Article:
Investing in emerging markets throughout the world

Investing in emerging markets like Mexico is the way forward for those looking to make money in the 21st century ... photo by CC user Blooderice on wikimedia

Investing in emerging markets was at one time considered to be possible for the small investor only with the help of seasoned professionals. However, recently small investors have been able to tap into global markets on their own account thanks to an explosion of investment opportunities and products.

The lure of emerging markets

The lure for investors of emerging markets is their younger economies and faster growth, although there’s a trade-off with more risk and higher volatility than in markets in the developed West. Emerging markets often form a significant part of investors’ portfolios, usually as longer-term bets backed up by more secure domestic investments.

For specialist help and advice on foreign investments, Fahad Alrajaan is better positioned than most to guide you through the maze of options, opportunities and pitfalls peculiar to this field. He is the head of Al Ahli United Bank, Bahrain’s biggest lender, providing offshore, corporate, retail, wealth management and private banking amongst many other specialist services. You can learn more about his successful career by checking out Fahad Alrajaan profiled online here.

Mutual funds

Products such as mutual funds are a great way of getting started, as they allow smaller investors to buy up parts of a diversified and professionally managed portfolio at a relatively modest outlay. There are many different types of international funds, and just about every investor will find something, from safe and conservative investments to much more aggressive, risky but potentially lucrative ones.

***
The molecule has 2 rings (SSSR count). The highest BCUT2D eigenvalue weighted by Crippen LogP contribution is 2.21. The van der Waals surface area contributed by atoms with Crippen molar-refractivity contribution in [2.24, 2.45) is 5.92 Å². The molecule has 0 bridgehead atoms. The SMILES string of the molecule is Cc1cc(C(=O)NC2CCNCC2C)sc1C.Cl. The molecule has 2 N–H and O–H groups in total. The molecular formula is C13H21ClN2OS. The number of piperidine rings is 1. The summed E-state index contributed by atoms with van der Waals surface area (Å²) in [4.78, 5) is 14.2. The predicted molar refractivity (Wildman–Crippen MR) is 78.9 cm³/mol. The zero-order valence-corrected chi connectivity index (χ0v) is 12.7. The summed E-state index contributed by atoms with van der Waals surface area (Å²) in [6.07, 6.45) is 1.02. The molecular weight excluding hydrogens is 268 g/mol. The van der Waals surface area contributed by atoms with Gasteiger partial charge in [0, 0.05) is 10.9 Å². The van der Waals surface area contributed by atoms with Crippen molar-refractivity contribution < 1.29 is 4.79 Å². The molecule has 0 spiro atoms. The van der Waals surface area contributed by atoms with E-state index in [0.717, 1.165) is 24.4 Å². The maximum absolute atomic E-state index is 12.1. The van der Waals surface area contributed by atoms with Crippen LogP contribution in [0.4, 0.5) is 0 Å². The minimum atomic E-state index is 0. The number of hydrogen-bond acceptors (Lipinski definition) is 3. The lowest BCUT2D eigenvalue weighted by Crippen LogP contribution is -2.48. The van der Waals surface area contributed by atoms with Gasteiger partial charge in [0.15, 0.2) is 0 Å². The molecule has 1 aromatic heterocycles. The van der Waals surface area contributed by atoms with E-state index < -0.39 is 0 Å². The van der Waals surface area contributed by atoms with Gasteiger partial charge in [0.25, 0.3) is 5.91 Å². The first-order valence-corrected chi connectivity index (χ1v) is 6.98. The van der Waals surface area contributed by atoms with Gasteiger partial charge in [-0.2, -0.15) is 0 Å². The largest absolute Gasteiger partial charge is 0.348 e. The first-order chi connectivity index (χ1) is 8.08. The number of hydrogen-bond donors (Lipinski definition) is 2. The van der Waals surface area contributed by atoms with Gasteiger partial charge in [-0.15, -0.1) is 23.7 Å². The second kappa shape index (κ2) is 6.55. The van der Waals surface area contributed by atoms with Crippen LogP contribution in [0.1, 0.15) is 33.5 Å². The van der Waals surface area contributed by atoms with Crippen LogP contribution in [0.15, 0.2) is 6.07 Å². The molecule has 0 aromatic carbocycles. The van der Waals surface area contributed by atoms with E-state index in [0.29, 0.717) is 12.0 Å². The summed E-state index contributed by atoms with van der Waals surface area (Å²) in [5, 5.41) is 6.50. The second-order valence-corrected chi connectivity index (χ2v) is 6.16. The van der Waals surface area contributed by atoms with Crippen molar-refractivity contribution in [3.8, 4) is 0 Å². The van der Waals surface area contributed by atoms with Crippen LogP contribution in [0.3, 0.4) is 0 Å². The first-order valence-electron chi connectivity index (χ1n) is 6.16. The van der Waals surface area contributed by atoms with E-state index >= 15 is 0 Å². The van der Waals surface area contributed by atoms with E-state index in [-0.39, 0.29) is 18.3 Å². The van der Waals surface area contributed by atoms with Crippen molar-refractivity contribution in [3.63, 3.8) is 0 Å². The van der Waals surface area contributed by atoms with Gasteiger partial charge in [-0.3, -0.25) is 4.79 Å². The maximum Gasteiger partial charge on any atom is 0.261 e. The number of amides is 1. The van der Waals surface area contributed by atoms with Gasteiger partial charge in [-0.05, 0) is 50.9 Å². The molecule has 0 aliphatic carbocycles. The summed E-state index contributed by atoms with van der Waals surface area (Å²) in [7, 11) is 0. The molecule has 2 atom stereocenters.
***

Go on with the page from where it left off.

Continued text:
International companies

Another strategy for getting into international markets is to purchase shares in US companies that have high amounts of profits and sales abroad. Although this means you won’t reap all the benefits of ADRs or an international fund, you’ll at least be able to get some degree of exposure without too much of the risk.

Exchange Traded Funds

These are related to mutual funds, but the investor buys into an already existing portfolio rather than choosing themselves which international stocks to invest in. ETFs effectively trade in the same way as stocks, and they can be bought and sold throughout the normal trading day. They come in a great range of different types, and include everything from funds that invest in one particular country to those covering the whole planet.

American Depository Receipts

ADRs are another popular way of tapping into markets around the world. They’re securities that represent shares in companies abroad but are actually traded back in the US. The beauty of them is that you can continue to use the same broker whilst at the same time building up a diverse portfolio of companies around the world.

Stocks and bonds

Investors looking for a broad range of choice in global markets need to consider stocks and bonds as well as financial assets at home. Higher risk adjusted returns are more commonly available from foreign securities than from domestic ones, and it’s easier to build a diversified portfolio because of the low positive or negative correlations between US and foreign securities.

The bottom line is that emerging markets are on average 30 per cent cheaper than established markets in the developed West, and that’s an excellent reason for including them in any investment portfolio.